NEW YORK (TheStreet
) -- This week's earnings reports illustrate how Federal Reserve
policy helps Wall Street, while Main Street struggles.
The four "too big to fail" banks have reported better-than-expected results and they clearly benefited from low interest rates and by booking profits on the $85 billion of U.S. Treasuries and mortgage-backed securities sold to the New York Fed Open Market Trading Desk each month under QE3 and QE4.
The big banks continue to have hold ratings, but with their huge balance sheets, have the accounting flexibility to consistently beat Wall Street estimates.
Meanwhile, consumer staples companies are missing on the revenue line because of the higher cost of living on Main Street. Consumers have cut spending even on necessities.
Wednesday morning premarket, Bank of America ($13.92) was the fourth of the four "too big to fail" money center banks to report an earnings beat. Their beat was by 7 cents, earning 32 cents per share. The stock traded just above $14.00 premarket vs. the multi-year high set on Tuesday at $14.02. My weekly value level is $13.13, with a monthly risky level at $14.66.
On July 11, I wrote, Earnings Scorecard: Yum, Yahoo! On Deck, where I profiled eight stocks scheduled to report quarterly earnings results on Monday and Tuesday of this week. Seven are profiled again in today's earnings scorecard.
Citigroup ($51.83) beat EPS estimates by 7 cents, earning $1.25, and they also beat on the revenue line. The stock traded up to $52.42 Tuesday, still shy of its multi-year high at $53.56 set on May 30. My weekly value level is $48.18, with a monthly pivot at $50.85 on this hold-rated bank.
Comerica ($40.86) beat EPS estimates by 6 cents, earning 76 cents, but the stock traded down to $40.21 on Tuesday. This hold-rated regional bank has a weekly value level at $39.92, with a monthly pivot at $41.31 and semiannual risky level at $44.83.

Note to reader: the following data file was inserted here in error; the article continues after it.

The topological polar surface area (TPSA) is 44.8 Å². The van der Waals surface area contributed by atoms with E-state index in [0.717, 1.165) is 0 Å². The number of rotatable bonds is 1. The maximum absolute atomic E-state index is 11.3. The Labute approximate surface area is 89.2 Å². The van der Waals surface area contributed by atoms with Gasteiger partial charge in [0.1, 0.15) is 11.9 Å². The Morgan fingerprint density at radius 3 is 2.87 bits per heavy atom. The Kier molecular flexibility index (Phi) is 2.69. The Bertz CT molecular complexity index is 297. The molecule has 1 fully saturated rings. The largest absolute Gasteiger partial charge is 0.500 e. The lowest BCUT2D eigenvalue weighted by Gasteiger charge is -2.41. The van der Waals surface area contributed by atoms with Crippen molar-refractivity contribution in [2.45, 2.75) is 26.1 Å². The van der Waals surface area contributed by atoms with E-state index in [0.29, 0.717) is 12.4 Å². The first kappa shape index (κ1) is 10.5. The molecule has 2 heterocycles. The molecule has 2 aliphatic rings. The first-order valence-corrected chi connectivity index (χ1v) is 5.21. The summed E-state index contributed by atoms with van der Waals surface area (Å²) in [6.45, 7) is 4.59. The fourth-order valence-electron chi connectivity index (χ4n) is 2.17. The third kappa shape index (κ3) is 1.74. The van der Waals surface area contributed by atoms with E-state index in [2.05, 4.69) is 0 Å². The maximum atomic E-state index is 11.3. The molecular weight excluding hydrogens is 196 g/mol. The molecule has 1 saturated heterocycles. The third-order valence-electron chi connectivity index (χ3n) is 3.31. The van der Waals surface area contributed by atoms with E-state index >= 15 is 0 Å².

CSX ($24.64) beat EPS estimates by 5 cents, earning 52 cents per share. This sell-rated railroad reported after the close on Tuesday, and was positioned just below its 50-day SMA at $24.67 pre-release. Wednesday morning, the stock has accelerated above the $25.00 marker. My weekly value level is $22.82, with a monthly pivot at $25.15 and the multi-year high at $26.36 set on May 21.
Goldman Sachs ($160.24) reported a beat of 89 cents, earning $3.70 per share. The stock has a buy rating and traded up to $164.30, but when the company warned that a repeat of these results could be problematic, the stock fell to $159.43, making Tuesday a key reversal day. My weekly value level is $159.31, with a monthly risky level at $166.67.
JB Hunt ($75.48) missed EPS estimates by 1 cent, earning 73 cents per share. This sell-rated trucker traded down, but held its 50-day SMA at $73.12. My weekly value level is $72.22, with its July 11 multi-year high at $77.76, and a monthly risky level at $79.03.
Johnson & Johnson ($90.40) reported a beat of 8 cents, earning $1.48, and the stock traded to a new multi-year high at $91.66 on Tuesday. The day's low was $90.13 on profit-taking on this hold-rated Dow component. My monthly pivot becomes a value level, at $87.52.
Coca Cola ($40.23) matched EPS estimates, earning 63 cents, but reported weaker-than-expected sales. On Monday, the stock was testing its 50-day SMA at $41.19, but fell to $39.50 on Tuesday, staying above its 200-day SMA at $39.08. The day's low was a test of my weekly value level at $39.60 for this buy-rated consumer staple. My monthly pivot becomes the risky level at $41.29, with the quarterly risky level at $42.46.
Mosaic ($54.12) missed EPS estimates by 3 cents, earning $1.12. The stock is below its 200-day SMA at $57.62, with this week's value level at $53.77.
Yahoo! ($26.88) beat EPS estimates by 5 cents, earning 30 cents per share, but missed on the revenue line. The stock is up above $27.00 in the premarket. My weekly value level is $26.02, with a monthly risky level at $28.59.
At the time of publication the author held no positions in any of the stocks mentioned.
This article is commentary by an independent contributor, separate from TheStreet's regular news coverage.
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